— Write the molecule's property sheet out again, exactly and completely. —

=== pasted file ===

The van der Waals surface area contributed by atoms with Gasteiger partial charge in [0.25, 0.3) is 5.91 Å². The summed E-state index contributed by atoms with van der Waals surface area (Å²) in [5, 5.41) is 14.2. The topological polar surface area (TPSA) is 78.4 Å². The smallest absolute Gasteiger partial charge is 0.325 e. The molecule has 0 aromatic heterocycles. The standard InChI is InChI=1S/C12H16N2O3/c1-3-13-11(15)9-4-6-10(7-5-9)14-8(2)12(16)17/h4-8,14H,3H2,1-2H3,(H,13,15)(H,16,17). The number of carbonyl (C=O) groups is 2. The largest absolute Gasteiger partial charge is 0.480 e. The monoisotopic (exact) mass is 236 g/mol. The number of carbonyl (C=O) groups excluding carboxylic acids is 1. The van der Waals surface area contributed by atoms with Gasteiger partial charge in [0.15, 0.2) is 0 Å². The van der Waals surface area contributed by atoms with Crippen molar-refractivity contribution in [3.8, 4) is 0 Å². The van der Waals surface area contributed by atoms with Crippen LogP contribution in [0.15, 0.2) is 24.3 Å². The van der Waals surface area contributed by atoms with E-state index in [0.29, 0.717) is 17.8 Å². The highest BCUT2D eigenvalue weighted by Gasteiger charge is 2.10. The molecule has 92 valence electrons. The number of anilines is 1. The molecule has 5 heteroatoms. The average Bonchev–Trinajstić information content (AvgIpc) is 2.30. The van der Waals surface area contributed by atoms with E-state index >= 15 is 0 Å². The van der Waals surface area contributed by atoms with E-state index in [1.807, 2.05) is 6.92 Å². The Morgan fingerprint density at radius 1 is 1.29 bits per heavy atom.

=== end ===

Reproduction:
The van der Waals surface area contributed by atoms with Gasteiger partial charge in [0.25, 0.3) is 5.91 Å². The summed E-state index contributed by atoms with van der Waals surface area (Å²) in [5, 5.41) is 14.2. The topological polar surface area (TPSA) is 78.4 Å². The smallest absolute Gasteiger partial charge is 0.325 e. The molecule has 0 aromatic heterocycles. The standard InChI is InChI=1S/C12H16N2O3/c1-3-13-11(15)9-4-6-10(7-5-9)14-8(2)12(16)17/h4-8,14H,3H2,1-2H3,(H,13,15)(H,16,17). The number of carbonyl (C=O) groups is 2. The largest absolute Gasteiger partial charge is 0.480 e. The monoisotopic (exact) mass is 236 g/mol. The number of carbonyl (C=O) groups excluding carboxylic acids is 1. The van der Waals surface area contributed by atoms with Gasteiger partial charge in [0.15, 0.2) is 0 Å². The van der Waals surface area contributed by atoms with Crippen molar-refractivity contribution in [3.8, 4) is 0 Å². The van der Waals surface area contributed by atoms with Crippen LogP contribution in [0.15, 0.2) is 24.3 Å². The van der Waals surface area contributed by atoms with E-state index in [0.29, 0.717) is 17.8 Å². The highest BCUT2D eigenvalue weighted by Gasteiger charge is 2.10. The molecule has 92 valence electrons. The number of anilines is 1. The molecule has 5 heteroatoms. The average Bonchev–Trinajstić information content (AvgIpc) is 2.30. The van der Waals surface area contributed by atoms with E-state index >= 15 is 0 Å². The van der Waals surface area contributed by atoms with E-state index in [1.807, 2.05) is 6.92 Å². The Morgan fingerprint density at radius 1 is 1.29 bits per heavy atom.